27 August 2012
Investment in South Africa’s water resources needs to double in the next 10 years if the country is to meet growing demand, Water and Environmental Affairs Minister Edna Molewa said on Monday.
“It’s going to require a lot of money but the demands require us to put more funding into water infrastructure,” Molewa told reporters in Pretoria.
“At the same time, we need to emphasise the importance of saving what we have.”
According to the draft National Water Resource Strategy released by the department on Monday, South Africa will require up to R670-billion to beef up its entire water sector over the next 10 years, with a funding gap of R338-billion having been identified.
Molewa said the strategy addresses concerns that the socio-economic growth of South Africa could be restricted if water security, quality and management were not resolved.
The document identifies inadequate financing and poor investment in maintenance and refurbishment of water infrastructure as challenges that need to be tackled in the short term.
Molewa could not say if the required investment in water would mean tariff increases for the consumer.
“We have said it before, that it is highly likely that if we do our billing properly and the right people pay for water, there would not be a need for constant tariff increase but tariffs do increase from time to time,” she said.
The strategy document, which has secured the nod from Cabinet, demands a shift in policy so that financial resources are allocated better to water resources, especially at municipal level.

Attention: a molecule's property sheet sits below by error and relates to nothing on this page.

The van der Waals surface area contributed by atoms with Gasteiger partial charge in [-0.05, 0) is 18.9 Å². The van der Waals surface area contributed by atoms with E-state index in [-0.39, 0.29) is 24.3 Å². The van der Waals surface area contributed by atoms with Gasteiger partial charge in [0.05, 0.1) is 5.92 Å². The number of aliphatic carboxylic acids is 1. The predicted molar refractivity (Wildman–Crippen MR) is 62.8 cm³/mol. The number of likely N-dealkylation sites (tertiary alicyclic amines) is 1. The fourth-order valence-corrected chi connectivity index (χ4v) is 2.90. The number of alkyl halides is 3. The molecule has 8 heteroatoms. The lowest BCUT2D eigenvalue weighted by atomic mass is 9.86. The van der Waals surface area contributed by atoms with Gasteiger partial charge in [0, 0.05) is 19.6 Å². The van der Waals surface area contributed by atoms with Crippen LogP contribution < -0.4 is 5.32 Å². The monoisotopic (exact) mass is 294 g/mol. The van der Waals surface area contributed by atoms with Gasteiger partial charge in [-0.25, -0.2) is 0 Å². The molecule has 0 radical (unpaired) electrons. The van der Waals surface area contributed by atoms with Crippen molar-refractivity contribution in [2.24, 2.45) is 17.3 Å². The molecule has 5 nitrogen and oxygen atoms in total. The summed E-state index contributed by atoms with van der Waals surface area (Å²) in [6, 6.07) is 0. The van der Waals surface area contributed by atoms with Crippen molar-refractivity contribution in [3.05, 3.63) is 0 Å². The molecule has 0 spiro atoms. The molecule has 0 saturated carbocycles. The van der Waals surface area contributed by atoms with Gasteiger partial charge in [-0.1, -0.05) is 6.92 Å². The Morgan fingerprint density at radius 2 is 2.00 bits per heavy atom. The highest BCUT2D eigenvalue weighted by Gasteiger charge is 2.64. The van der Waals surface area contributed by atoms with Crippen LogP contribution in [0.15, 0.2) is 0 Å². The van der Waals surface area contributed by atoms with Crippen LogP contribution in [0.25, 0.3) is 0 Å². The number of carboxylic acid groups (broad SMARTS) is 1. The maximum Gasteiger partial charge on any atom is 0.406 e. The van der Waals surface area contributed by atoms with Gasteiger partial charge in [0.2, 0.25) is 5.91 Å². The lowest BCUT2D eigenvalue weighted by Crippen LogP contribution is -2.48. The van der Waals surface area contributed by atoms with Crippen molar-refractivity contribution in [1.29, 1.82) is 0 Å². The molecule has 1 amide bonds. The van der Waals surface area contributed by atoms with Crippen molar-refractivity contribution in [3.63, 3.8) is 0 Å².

It also warns that an increased water scarcity will escalate competition between business and local communities and this would lead to conflicts.
Of the 223 river ecosystem types in South Africa, 60% were threatened and 25% of these are considered critically endangered.
“It is therefore clear that steps must be taken to address issues of water quality and water quantity and that solutions to these problems are inter-related and need to be addressed as such,” Molewa said.
The department had identified a shortage of skills in the water sector, with the shortage of engineers described as critical. There was also an apparent lack of capacity and management of the available water resources.
“A key issue is the lack of effective financial management in water management. This includes the ring fencing of water business and the need to be able to measure the actual cost of water delivery, ensuring cost recovery with actual protection to the poor.” the strategy document states.
The strategy further says the energy sector, which only uses 2% of water, is highly reliant on the efficient supplies of water for electricity generation and if this supply was threated, South Africa’s economy could suffer the consequences.
Agriculture remains the single largest user of water, with the sector consuming up to 60% of the country’s water.